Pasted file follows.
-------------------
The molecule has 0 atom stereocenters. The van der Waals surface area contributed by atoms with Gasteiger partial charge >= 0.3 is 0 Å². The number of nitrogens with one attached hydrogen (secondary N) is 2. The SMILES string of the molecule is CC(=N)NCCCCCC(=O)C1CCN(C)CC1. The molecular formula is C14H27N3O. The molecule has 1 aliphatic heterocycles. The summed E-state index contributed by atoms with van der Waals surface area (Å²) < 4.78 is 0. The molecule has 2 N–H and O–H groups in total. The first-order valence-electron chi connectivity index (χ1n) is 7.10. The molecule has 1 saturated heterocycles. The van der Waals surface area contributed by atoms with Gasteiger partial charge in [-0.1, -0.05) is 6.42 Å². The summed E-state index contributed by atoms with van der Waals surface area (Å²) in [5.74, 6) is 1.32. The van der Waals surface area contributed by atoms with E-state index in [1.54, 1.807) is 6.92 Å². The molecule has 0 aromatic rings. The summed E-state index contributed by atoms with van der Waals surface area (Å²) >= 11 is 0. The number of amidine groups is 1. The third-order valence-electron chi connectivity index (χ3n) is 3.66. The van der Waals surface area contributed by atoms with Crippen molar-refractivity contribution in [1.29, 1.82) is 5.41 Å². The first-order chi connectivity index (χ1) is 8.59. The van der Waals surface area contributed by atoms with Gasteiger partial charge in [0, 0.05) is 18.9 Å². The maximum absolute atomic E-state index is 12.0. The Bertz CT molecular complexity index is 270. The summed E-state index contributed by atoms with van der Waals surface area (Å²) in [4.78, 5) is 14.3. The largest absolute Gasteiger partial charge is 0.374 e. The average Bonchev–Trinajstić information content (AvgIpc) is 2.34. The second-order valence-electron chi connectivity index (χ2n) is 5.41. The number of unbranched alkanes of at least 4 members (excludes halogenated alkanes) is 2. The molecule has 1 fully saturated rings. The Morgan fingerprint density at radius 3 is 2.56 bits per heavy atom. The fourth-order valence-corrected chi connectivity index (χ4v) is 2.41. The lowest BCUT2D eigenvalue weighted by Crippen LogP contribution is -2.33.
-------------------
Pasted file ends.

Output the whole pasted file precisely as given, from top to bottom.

The molecule has 0 atom stereocenters. The van der Waals surface area contributed by atoms with Gasteiger partial charge >= 0.3 is 0 Å². The number of nitrogens with one attached hydrogen (secondary N) is 2. The SMILES string of the molecule is CC(=N)NCCCCCC(=O)C1CCN(C)CC1. The molecular formula is C14H27N3O. The molecule has 1 aliphatic heterocycles. The summed E-state index contributed by atoms with van der Waals surface area (Å²) < 4.78 is 0. The molecule has 2 N–H and O–H groups in total. The first-order valence-electron chi connectivity index (χ1n) is 7.10. The molecule has 1 saturated heterocycles. The van der Waals surface area contributed by atoms with Gasteiger partial charge in [-0.1, -0.05) is 6.42 Å². The summed E-state index contributed by atoms with van der Waals surface area (Å²) in [5.74, 6) is 1.32. The van der Waals surface area contributed by atoms with E-state index in [1.54, 1.807) is 6.92 Å². The molecule has 0 aromatic rings. The summed E-state index contributed by atoms with van der Waals surface area (Å²) >= 11 is 0. The number of amidine groups is 1. The third-order valence-electron chi connectivity index (χ3n) is 3.66. The van der Waals surface area contributed by atoms with Crippen molar-refractivity contribution in [1.29, 1.82) is 5.41 Å². The first-order chi connectivity index (χ1) is 8.59. The van der Waals surface area contributed by atoms with Gasteiger partial charge in [0, 0.05) is 18.9 Å². The maximum absolute atomic E-state index is 12.0. The Bertz CT molecular complexity index is 270. The summed E-state index contributed by atoms with van der Waals surface area (Å²) in [4.78, 5) is 14.3. The largest absolute Gasteiger partial charge is 0.374 e. The average Bonchev–Trinajstić information content (AvgIpc) is 2.34. The second-order valence-electron chi connectivity index (χ2n) is 5.41. The number of unbranched alkanes of at least 4 members (excludes halogenated alkanes) is 2. The molecule has 1 fully saturated rings. The Morgan fingerprint density at radius 3 is 2.56 bits per heavy atom. The fourth-order valence-corrected chi connectivity index (χ4v) is 2.41. The lowest BCUT2D eigenvalue weighted by Crippen LogP contribution is -2.33.